Huffman Talks Increasing Teacher Salaries and Academic Achievement

Education Commissioner Kevin Huffman

Education Commissioner Kevin Huffman

By Kevin Huffman

Last week, Gov. Haslam announced an ambitious agenda: ensure that Tennessee increases teacher salaries more than any other state in the country during his time in office. This is a long-term plan, but it is an important stake in the ground that places teacher salaries on the priority list at the start of every budget cycle. That’s a big deal for Tennessee teachers, and for the success of our schools.

During the announcement, the governor tied the salary goal to our primary goal at the state department of education: becoming the fastest improving state in the country in student achievement. When we first started talking about this goal, we said it behind closed doors. Then we talked about it with superintendents. Then we started including it in some of our materials. Listening to the governor say it repeatedly last week reminded me how ambitious (and public) this goal now is.

So how are we doing? Well, the good news is we are seeing significant progress. Tennessee students have made tremendous gains on the TCAP in all subject areas and grade levels over the last three years, resulting in literally tens of thousands of additional students reaching grade-level standards. While the TCAP is our primary measurement tool within the state, we have set our goal based on national assessments (NAEP, ACT and, eventually, PARCC).

It was heartening, then, to get back our state-level PLAN and EXPLORE results a few weeks ago. PLAN and EXPLORE are ACT-aligned tests that we give each year to all 8th and 10th grade students. They tell us how our students are progressing against national benchmarks in reading, math, and science, and they give us a sense of whether our students will be ready for the ACT by their senior year.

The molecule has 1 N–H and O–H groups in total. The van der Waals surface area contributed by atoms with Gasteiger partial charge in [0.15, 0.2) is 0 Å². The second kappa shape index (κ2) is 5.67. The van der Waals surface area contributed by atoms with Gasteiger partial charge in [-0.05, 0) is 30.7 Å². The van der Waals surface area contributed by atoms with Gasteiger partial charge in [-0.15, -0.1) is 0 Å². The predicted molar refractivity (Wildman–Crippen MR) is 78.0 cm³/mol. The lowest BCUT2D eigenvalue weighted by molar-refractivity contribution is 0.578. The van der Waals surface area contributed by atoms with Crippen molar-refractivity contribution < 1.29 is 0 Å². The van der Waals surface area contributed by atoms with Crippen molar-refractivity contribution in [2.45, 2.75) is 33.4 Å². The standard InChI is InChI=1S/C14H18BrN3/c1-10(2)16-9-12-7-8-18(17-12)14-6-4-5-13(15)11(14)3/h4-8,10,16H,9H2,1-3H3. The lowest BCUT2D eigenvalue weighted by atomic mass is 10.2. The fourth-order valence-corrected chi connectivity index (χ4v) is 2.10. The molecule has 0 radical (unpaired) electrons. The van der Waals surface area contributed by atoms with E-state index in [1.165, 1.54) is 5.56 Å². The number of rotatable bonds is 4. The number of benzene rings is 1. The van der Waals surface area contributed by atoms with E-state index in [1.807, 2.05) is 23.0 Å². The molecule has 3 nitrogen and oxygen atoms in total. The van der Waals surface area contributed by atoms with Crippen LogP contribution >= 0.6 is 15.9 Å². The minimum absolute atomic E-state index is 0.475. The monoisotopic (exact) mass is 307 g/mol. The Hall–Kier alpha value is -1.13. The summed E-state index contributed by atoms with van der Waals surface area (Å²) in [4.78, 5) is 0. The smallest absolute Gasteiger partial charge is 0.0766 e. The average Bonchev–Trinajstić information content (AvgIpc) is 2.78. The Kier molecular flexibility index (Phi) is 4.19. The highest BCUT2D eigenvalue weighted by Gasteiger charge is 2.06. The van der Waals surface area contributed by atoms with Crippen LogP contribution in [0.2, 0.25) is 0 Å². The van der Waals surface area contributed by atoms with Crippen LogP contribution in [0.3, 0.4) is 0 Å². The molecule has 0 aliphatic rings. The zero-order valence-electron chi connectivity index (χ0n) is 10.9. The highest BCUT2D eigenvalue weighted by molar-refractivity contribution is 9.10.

After two years in a row of steady progress, Tennessee students’ scores shot up last year on PLAN and EXPLORE, for the first time actually exceeding the national norm, as calculated by ACT.

PowerPoint Presentation

Moreover, while all students have grown, black and Hispanic students – groups that historically have scored significantly lower than other students on these tests – grew more than their peers, beginning to bridge the achievement gap.

PowerPoint Presentation

This is great news for students and teachers, and it helps validate the growth we have seen on TCAP tests. While we know it is important to progress on state tests, we also know that our students will one day compete for jobs with students from all over the country. We want our students to improve their relative standing on national assessments too.

None of this is meant to suggest that we are claiming victory. We set a goal that by 2015, Tennessee would be the fastest improving state in the country on multiple measures, and we have a long way to go to achieve this goal. At the same time, we see critical signs on our state tests and, now, on national assessments, that Tennessee students are better prepared than ever before, and are growing at a faster and faster pace. This is exciting news for everyone with a stake in our education results (which is, well, pretty much everyone).

It’s also fitting, then, that our teachers should have their pay increase more than teachers in other states over the coming years. They are the ones leading this growth, and it’s great to see growth in achievement rise concurrently with growth in teacher salaries.

Kevin Huffman has served as Tennessee’s education commissioner since 2011.

 

, , , , , ,